I'm headed to Portland tomorrow. I'll be visiting friends and touring a couple of urban farms. One is called Tryon Farm and the other is Zenger Urban Agricultural Park. Watch for reports and photos later in the week.
Can't hardly wait to get out of ATL!

Reuse, Recycle, Reduce


Saturday, November 10, 2007

Reuse, Recycle, Reduce


I know i'm an idiot for starting to smoke at age 50 something.

Advice to Sonny Perdue

Dear Gov. Perdue,
Here is my advice for solving our water shortage problem.
Require all the citizens of Georgia to piss in a bucket, dilute it with water from their showers and use it to water a plant.

Friday, November 9, 2007

Reuse, Recycle, Reduce

I use a fair amount of paper in my design work. I print on paper with 35% post consumer content (the largest % i could find at office depot) and I print on both sides whenever possible and i save used pages to print tests on or for internal use.
If anyone knows a good locally owned source for inkjet paper that contains a high percentage of recycled content please let me know.


Yes Pomi marinara is imported from Italy and it is packaged in a non-recyclable package and it is not organic. But it tastes great and they use it on Iron Chef America.
I don't feel guilty!
By the way, I sauteed the oyster mushrooms i collected the other day and put them in the marinara sauce and ate it over spaghetti (not pasta, spaghetti, remember spaghetti?) with romano pecorino cheese on top.

Thursday, November 8, 2007

Reuse, Recycle, Reduce

I'll be putting the cardboard on the ground in the garden paths which i will then cover with wood chips, a layer of mushroom spawn, and more chips. In 9 months or so we'll be harvesting mushrooms in our garden paths. Cardboard is a favorite food of fungi and is a much better choice than landscape fabric under mulch because roots can't penetrate it , it is not made from petrochemicals, and you can grow mushrooms on it.
Someone posted a comment on yesterday's post suggesting this website The site provides you with the means to stop getting all those unsolicited catalogs that are mailed out by the millions every day. Below is an excerpt from a letter sent by Forest Ethics to the top 100 catalog companies about their practices.
Each year, US catalog companies send out more than 18 billion catalogs, over 200 for every family. Producing the paper for these catalogs has enormous negative impacts on the world’s forests, including endangered forests in the Canadian Boreal and the U.S. South – globally critical forests for protecting biodiversity and wilderness and stabilizing the world’s climate. Almost none of the paper used to make these 18 billion catalogs contains post-consumer recycled content. This is an industry-wide shame that must be addressed by reassessing your company’s responsibility for the welfare of future generations

Do something about it please.


Ok this is the dilemma for today. Aluminum foil can certainly be reused but this was wrapped around a turkey. I could probably clean it but with the water shortage.... also what if i didn't clean it well enough to keep the salmonella from developing? And what about using aluminum foil at all? Does it leach into the food and make us sick?
What would you do?

Wednesday, November 7, 2007


We got our first frost this morning and it is supposed to go below freezing again tonight. I wrapped our beautiful lettuce up in a blanket to keep it crisp and nice. We sold some today to Little's Grocery in Cabbagetown along with some tatsoi and radishes.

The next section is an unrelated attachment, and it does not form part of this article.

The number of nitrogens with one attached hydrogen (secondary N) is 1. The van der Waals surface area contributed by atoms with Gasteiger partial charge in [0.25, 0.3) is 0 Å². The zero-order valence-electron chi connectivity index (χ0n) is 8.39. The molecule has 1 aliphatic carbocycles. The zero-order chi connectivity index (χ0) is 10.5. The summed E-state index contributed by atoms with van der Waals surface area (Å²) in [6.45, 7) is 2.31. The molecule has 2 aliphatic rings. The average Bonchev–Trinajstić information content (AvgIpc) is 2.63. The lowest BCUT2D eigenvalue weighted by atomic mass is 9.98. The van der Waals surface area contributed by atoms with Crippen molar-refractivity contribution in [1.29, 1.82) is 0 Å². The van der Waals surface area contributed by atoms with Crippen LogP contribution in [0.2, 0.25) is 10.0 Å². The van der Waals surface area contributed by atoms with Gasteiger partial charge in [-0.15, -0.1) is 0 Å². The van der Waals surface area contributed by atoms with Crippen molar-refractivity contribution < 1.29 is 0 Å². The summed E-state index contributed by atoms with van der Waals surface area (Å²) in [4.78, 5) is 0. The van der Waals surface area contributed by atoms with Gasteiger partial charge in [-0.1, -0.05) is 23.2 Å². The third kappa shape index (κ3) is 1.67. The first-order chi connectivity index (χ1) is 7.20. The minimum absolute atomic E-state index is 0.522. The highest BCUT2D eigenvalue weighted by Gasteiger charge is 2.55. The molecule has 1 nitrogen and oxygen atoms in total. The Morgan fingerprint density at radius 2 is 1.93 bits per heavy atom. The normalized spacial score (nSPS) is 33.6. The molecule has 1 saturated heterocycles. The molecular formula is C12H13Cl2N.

Wow, we're real market gardeners now!


This trash examination project is like opening pandora's box. First of all if i had remembered that i had to tell the world about it i never would have let down my guard and gone into Wendy's for lunch. I told myself i was tired of eating turkey sandwiches for 4 days straight but i was just lying to myself because i ate a turkey sandwich about 3 hours after eating the wendyburger and frosty. (i really love turkey sandwiches)(especially the mayonaise, organic of course).
And then, when i was ready to shave, here i am faced (no pun intended) with yet another example of ridiculous packaging and throw-away stuff. I don't use any shaving cream or gell crap when i shave, I depend on the lubricant on the little strip attached to the top of the 4 blade cartridge that will eventually end up in the landfill for a million years. that's right i dry shave and i don't change blades until i absolutely have to. Yea, i'm a real macho man.
Maybe i'll get myself a straight razor for christmas. ( but think about all the medical supplies that will be used once and thrown into the trash) geeez!

Tuesday, November 6, 2007


I went to the community garden today to harvest the last of the tomatos before the first frost comes tonight or tomorrow night. I got about 10 pounds in various stages of ripeness. Some of the green ones we'll fry up and some that are closer to ripe i'll wrap in newspaper and let ripen in the dark.
The excitement of the day though was discovering a big patch of oyster mushrooms. That was totally unexpected. I'd found flushes of them several times this year in the same place growing on the stump of a pawlonia tree that was cut down 3 years ago when we had an old house demolished to make room to expand the garden.
We'll be eating well for the next few days.
That just increased my excitement about going to Washington state next week to learn how to cultivate mushrooms from Paul Stamets and his crew at Fungi Perfecti.

Reuse, Recycle, Reduce

You can compost old cotton socks. Cut them up into small pieces before adding them to the pile.